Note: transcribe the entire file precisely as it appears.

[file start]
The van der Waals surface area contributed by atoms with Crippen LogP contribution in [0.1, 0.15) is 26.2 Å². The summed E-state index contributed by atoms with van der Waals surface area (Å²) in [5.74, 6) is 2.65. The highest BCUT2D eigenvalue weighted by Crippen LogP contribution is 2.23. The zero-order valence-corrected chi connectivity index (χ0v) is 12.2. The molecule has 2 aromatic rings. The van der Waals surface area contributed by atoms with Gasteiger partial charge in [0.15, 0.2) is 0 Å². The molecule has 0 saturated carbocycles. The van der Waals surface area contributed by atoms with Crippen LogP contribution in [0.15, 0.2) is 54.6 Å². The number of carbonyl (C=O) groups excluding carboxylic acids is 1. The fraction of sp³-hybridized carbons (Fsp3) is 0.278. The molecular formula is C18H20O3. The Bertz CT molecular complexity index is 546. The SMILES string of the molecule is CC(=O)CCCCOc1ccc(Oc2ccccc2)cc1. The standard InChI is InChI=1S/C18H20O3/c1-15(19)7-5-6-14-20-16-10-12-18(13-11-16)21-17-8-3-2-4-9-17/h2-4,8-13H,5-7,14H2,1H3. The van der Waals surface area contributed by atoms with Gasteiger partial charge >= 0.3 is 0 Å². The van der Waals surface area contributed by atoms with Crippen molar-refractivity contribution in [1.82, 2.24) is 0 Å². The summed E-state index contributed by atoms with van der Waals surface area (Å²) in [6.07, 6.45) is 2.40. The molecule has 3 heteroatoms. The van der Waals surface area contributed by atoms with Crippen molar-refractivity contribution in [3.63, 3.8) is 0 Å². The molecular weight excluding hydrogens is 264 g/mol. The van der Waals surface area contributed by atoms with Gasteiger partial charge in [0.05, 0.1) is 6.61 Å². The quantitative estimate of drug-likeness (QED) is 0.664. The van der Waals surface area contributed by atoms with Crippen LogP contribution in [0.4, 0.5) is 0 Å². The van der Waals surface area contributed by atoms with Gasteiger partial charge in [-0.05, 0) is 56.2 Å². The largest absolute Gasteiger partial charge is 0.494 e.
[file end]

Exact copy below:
The van der Waals surface area contributed by atoms with Crippen LogP contribution in [0.1, 0.15) is 26.2 Å². The summed E-state index contributed by atoms with van der Waals surface area (Å²) in [5.74, 6) is 2.65. The highest BCUT2D eigenvalue weighted by Crippen LogP contribution is 2.23. The zero-order valence-corrected chi connectivity index (χ0v) is 12.2. The molecule has 2 aromatic rings. The van der Waals surface area contributed by atoms with Gasteiger partial charge in [0.15, 0.2) is 0 Å². The molecule has 0 saturated carbocycles. The van der Waals surface area contributed by atoms with Crippen LogP contribution in [0.15, 0.2) is 54.6 Å². The number of carbonyl (C=O) groups excluding carboxylic acids is 1. The fraction of sp³-hybridized carbons (Fsp3) is 0.278. The molecular formula is C18H20O3. The Bertz CT molecular complexity index is 546. The SMILES string of the molecule is CC(=O)CCCCOc1ccc(Oc2ccccc2)cc1. The standard InChI is InChI=1S/C18H20O3/c1-15(19)7-5-6-14-20-16-10-12-18(13-11-16)21-17-8-3-2-4-9-17/h2-4,8-13H,5-7,14H2,1H3. The van der Waals surface area contributed by atoms with Gasteiger partial charge >= 0.3 is 0 Å². The van der Waals surface area contributed by atoms with Crippen molar-refractivity contribution in [1.82, 2.24) is 0 Å². The summed E-state index contributed by atoms with van der Waals surface area (Å²) in [6.07, 6.45) is 2.40. The molecule has 3 heteroatoms. The van der Waals surface area contributed by atoms with Crippen molar-refractivity contribution in [3.63, 3.8) is 0 Å². The molecular weight excluding hydrogens is 264 g/mol. The van der Waals surface area contributed by atoms with Gasteiger partial charge in [0.05, 0.1) is 6.61 Å². The quantitative estimate of drug-likeness (QED) is 0.664. The van der Waals surface area contributed by atoms with Crippen LogP contribution in [0.4, 0.5) is 0 Å². The van der Waals surface area contributed by atoms with Gasteiger partial charge in [-0.05, 0) is 56.2 Å². The largest absolute Gasteiger partial charge is 0.494 e.